The National Science Foundation will work alongside four private sector companies to spur developments in the U.S.-based semiconductor manufacturing field.
A new public-private partnership attempts to continue the U.S.’s mission to achieve independence in semiconductor manufacturing against a complicated geopolitical landscape.
Announced on Thursday, the National Science Foundation will be partnering with tech sector giants IBM, Ericsson, Intel, and Samsung in a nearly $50 million semiconductor design and manufacturing initiative.
“Future semiconductors and microelectronics will require transdisciplinary research spanning materials, devices and systems, as well as the engagement of the full spectrum of talent in the academic and industrial sectors,” NSF Director Sethuraman Panchanathan said in prepared comments. “Partnerships such as this are essential to inform research needs, spur innovation, accelerate the translation of results to the market, and prepare the future workforce.”
This latest NSF initiative will focus on supporting researchers who are integrating supporting materials, devices, systems and applications into novel semiconductor technology. Tangent approaches the partnership looks to foster include sustainable manufacturing.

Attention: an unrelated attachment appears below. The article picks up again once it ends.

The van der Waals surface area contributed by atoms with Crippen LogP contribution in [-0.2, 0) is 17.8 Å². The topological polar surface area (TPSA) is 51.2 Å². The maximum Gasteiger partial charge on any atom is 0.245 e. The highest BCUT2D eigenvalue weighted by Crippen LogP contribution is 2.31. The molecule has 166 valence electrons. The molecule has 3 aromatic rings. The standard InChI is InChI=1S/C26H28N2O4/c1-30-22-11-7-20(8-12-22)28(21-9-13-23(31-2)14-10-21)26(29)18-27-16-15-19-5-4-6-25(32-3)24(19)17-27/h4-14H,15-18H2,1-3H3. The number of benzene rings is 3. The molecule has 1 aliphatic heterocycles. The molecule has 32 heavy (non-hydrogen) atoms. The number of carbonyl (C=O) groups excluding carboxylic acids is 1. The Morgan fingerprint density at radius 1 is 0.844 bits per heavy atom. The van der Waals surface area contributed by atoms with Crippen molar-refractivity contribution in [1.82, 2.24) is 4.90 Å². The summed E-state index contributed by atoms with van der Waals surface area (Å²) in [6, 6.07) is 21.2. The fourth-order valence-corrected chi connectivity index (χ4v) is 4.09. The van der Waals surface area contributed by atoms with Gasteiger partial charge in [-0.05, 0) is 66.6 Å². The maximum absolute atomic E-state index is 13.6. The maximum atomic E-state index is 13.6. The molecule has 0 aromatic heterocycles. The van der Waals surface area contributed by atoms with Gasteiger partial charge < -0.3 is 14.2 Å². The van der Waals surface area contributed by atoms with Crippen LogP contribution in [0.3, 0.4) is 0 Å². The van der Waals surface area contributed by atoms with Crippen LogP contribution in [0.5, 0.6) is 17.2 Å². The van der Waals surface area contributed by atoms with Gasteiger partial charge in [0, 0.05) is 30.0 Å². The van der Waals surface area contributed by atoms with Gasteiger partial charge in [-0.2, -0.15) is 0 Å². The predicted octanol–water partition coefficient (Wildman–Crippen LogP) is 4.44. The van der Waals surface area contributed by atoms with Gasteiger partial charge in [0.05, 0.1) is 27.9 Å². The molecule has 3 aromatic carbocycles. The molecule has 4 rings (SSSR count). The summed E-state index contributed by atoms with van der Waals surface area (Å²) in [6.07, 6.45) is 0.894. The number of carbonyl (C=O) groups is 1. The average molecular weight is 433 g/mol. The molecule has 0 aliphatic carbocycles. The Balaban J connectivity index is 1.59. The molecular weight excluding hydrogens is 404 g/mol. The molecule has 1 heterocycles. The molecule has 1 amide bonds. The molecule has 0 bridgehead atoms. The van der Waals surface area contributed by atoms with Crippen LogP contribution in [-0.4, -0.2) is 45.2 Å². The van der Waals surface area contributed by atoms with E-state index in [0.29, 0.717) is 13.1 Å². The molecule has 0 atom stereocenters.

The Biden administration has been advocating the formation of more public-private sector partnerships as a means to spur innovation within the U.S. technology industry, with a particular focus on cultivating a strong semiconductor workforce. The COVID-19 pandemic and diplomatic tensions with China have resulted in supply chain shocks, catalyzing the U.S. government’s interest in establishing more domestic semiconductor manufacturing hubs.
Just 10% of the global supply of semiconductors are produced nationally, according to the NSF. One of the key pieces of legislation passed in 2022 was the CHIPS and Science Act, which granted $11 billion in federal funding to enrich the U.S. semiconductor sector.
As part of the law’s stipulations, the White House President’s Council of Advisors on Science and Technology released a total of 10 recommendations to jumpstart the semiconductor industry in the U.S. Some of the recommendations include focusing on advanced education to build a strong workforce and fostering an environment that supports public-private partnership in the field.